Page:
While the statement, that the Pope hadn't known about the Holocaust-denial of Williamson (the much-publicized interview was, in fact, given AFTER the excommunication was revoked, but his stance wasn't new) shows that the information system of the Vatican leaves a lot to be desired, it wasn't in any way discussed, let alone the not entirely outlandish conspiracy theory that the pope was conned.
The instead ensuing anti-Catholic hate orgy in the media violated, and is still violating, any common standard of journalistic ethics (an oxymoron if I've ever heard one). I can not tell how many times I had to listen to the tale of the "rehabilitation of the Holocaust denier", and even the very last theological troll was allowed to let loose his inner child. Hans Küng, who called for the "resignation" of the pope and who is particularly qualified to comment on Jewish topics as he considers, for once on the side of traditional Catholicism, "the international law-violating occupation of the Palestinian territories by Israel since 1967" a reason for the deterioration of the Jewish-Catholic relations, concluded in an interview with the "conservative" newspaper Die Welt: "The number of Christians who have left the Holy Land is speaking for itself", conveniently forgetting that it isn't Israeli-Jewish "occupation" that does that but Palestinian-Muslim atrocities, lauding, eerily befitting, Islam's "forceful Monotheism" in the same interview.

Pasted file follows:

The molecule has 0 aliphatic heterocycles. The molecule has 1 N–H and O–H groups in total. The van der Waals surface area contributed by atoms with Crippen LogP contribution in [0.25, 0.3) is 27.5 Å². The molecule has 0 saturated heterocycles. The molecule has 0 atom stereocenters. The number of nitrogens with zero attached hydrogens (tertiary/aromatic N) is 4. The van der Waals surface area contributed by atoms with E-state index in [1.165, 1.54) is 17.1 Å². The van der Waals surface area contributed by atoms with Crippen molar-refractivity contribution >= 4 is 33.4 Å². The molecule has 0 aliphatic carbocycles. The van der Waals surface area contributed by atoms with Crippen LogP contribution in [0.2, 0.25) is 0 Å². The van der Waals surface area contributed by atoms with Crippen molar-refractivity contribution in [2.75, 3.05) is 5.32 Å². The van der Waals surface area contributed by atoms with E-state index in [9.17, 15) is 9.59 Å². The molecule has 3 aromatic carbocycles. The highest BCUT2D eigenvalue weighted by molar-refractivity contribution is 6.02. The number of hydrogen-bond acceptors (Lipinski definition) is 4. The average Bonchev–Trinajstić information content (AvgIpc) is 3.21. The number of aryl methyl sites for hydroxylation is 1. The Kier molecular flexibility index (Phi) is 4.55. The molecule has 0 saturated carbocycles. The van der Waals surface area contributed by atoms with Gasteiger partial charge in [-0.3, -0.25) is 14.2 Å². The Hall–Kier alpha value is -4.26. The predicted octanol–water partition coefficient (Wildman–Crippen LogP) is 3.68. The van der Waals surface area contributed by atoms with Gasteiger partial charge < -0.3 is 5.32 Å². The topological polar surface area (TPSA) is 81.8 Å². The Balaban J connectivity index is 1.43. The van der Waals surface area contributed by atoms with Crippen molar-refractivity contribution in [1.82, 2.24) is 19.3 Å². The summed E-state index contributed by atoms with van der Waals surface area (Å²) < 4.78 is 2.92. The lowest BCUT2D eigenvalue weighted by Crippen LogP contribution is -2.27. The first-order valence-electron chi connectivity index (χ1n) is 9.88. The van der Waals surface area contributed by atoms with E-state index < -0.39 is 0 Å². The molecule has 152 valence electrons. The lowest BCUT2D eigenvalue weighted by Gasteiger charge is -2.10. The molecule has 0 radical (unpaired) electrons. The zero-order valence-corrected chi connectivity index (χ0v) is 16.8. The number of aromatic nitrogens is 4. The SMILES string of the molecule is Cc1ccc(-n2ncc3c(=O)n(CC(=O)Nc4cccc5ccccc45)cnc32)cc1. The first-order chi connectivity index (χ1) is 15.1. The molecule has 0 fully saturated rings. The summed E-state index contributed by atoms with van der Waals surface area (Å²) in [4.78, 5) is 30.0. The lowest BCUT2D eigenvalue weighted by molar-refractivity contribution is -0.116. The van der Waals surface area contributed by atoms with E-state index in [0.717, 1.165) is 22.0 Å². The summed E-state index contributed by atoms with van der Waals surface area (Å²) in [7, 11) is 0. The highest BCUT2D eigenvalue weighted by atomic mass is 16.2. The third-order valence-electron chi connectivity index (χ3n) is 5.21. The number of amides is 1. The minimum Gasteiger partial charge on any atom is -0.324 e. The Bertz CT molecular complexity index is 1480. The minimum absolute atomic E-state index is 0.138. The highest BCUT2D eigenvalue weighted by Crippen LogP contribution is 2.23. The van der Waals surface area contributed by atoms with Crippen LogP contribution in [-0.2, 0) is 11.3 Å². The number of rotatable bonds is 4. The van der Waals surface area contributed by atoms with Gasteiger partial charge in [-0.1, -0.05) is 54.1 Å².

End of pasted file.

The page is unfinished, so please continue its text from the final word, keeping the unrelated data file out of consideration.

And nobody laughed.
So what is the ex-excomunication really about? The four men may now attend again confession and receive absolution. They may receive communion and will not have to die without the solace of the sacraments of their church. That is all.
All, but very much for a Catholic.
But the public discussion is not really about that, it is about the authority of the pope and the Catholic church, who doggedly refuse to surrender their values to relativist secular ones. The world will stop despising Catholics once they've accepted the rules of political correctness as above the word of Jesus Christ, in other words, when they have ceased to be Catholics.
Germany is a secular country. Since the revision of paragraph § 166 StGB of the penal code in 1969, blasphemy has been abolished as a punishable crime. Holocaust denial, in contrast, has been elevated to a status where it is liable to prosecution, and the European Union, in the same spirit, refrained to include any reference to God in their constitution but made Holocaust denial a punishable crime as well.
Have superior ethics and morality been thus achieved?
Well, what can I say? There is certainly a difference between the importance that is given to the denial of the past Holocaust and the call for a future one.
If a Muslim-mob haunts the streets of our country chanting "Death to the Jews" it doesn't seem to be a big matter. If German politicians are rubbing shoulders with the Middle Eastern scum who are ready, willing and able to commit a second Holocaust, most of them deniers of the first one themselves, it's mostly a good thing. If a
Thus, the "Never Again" solemnly and hypocritically sworn at any Liberation-of-Auschwitz-Day, turns well-nigh into the precondition for the "Way to go" for the next one.